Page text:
Find the fiction? Cooperative learning technique (#teachnique) of the month - Mr T Beattie

#Teachnique - a term used to describe an engaging technique that can be used to teach.

As previously highlighted (see here) two ways we can implement coop learning are to adopt a structural approach to coop learning or an activity based approach.

The difference between the two would be that we could learn some coop structures that can be used in multiple learning environments or we can create specific cooperative tasks that are only useful for one particular purpose.

Spencer Kagan highlights this as he says 'if a teacher new to co-operative learning learns five activities, he or she might well report back after a week, 'those worked well, but what should I do next week'. If, instead, the teacher learns 5 structures, he or she could meaningfully include co-operative learning in lessons all year to further the academic progress of students in any subject matter.'

SO... in trying to take a structure approach to embedding coop learning, I am trying to frequently share some cooperative learning structures you can use with lots of different classes. Remember, give them a go, tell me how you got on. Feed back your success stories. Feed back your failures. Tell me of structures you value in your teaching.

REMEMBER THIS ONE THING - There are such a variety of structures in cooperative learning because they have different domains of usefulness. Quite simply this means that depending on the learning you want to accomplish in the class, whether that be problem solving, checking for knowledge or memorizing facts, some structures are better than others for that learning.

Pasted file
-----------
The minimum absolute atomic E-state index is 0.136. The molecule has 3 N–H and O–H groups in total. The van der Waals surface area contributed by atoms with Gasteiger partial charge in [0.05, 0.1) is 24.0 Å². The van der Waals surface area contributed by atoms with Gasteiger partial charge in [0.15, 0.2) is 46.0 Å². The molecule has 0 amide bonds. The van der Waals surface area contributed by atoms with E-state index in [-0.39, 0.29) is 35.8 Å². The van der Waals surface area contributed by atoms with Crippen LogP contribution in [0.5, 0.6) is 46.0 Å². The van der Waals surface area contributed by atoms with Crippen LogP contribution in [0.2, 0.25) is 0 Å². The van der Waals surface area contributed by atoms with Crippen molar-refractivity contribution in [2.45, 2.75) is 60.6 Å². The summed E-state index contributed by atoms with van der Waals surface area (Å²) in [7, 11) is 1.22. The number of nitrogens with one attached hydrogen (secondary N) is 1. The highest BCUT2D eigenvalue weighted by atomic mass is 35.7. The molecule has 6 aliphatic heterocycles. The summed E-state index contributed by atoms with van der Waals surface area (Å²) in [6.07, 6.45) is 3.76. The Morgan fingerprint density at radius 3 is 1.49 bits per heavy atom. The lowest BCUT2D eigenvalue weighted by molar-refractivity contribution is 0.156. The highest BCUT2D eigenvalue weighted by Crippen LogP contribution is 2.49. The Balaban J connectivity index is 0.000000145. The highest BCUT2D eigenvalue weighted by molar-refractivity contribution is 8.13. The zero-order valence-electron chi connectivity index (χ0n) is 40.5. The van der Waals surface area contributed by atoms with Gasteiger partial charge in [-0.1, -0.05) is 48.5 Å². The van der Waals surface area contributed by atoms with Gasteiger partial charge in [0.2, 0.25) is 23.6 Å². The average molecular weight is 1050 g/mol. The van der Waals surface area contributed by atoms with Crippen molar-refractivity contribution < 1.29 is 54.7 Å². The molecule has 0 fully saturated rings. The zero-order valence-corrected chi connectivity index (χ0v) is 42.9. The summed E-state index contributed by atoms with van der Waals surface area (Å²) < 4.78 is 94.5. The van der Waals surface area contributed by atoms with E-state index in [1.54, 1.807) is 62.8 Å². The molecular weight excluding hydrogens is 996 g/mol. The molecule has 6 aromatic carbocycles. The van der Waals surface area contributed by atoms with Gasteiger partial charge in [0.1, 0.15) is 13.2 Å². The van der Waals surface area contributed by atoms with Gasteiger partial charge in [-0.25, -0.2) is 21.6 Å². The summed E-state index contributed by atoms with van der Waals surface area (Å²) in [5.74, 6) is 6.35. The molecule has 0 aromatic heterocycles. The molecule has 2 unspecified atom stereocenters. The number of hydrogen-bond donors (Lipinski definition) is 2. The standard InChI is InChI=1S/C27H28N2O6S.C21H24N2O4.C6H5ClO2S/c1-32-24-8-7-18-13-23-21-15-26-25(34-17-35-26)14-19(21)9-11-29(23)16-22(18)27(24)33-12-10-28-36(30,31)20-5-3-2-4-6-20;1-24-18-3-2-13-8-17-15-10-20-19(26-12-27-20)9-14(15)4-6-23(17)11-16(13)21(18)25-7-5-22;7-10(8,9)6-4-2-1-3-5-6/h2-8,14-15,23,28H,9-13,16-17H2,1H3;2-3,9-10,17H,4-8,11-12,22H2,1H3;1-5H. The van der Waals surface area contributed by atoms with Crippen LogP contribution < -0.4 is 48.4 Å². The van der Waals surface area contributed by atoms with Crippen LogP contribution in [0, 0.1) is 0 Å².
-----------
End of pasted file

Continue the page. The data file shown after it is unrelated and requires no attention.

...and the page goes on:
Coop learning structure two - Find-the-Fiction

Find the fiction is used to build and review knowledge, you can use it to develop thinking skills and away from specific curricular content it can be used to develop social skills and teambuilding.

So in easy steps...

  1. Form a group, ideally between 2 and 6, they might have numbers from 1 to how ever many is in the group, however this isn't always necessary see point 3!
  2. Each student writes three statements, two of these statements are true and one has to be false.
  3. Students will then take turns in sharing their statements with their teammates. (Rather than giving them numbers I usually start the activity with 'whoever got up the earliest this morning start and move clockwise from there.)
  4. Teammates try to identify the fictitious statement, by themselves as a sub team, however you wish. Then simply rotate and repeat
  5. To develop thinking skills you could try to encourage students to have a fictitious statement that is very close to the truth, the teammates must then identify the false statement but also explain why it is false and what might have to be changed to make it correct...I like this option.
As previously shared...I misspelt the word technique, I added an a. It became teachnique. I thought to myself, what a wonderful term for a teaching technique. I am going to try and make this cheddar stick with a hashtag, from now on these teaching techniques will be known as #teachniques.
#teachnique...pure cheese

I hope this has been useful, please let me know if it has by email to ddtbeattie520@glow.sch.uk. If you are already using techniques like this in similar ways also get in touch.


Created with images by Tumisu - "team building work" • geralt - "truth lie street sign" • lipefontes0 - "cheese breakfast food cheese cheese cheese cheese"

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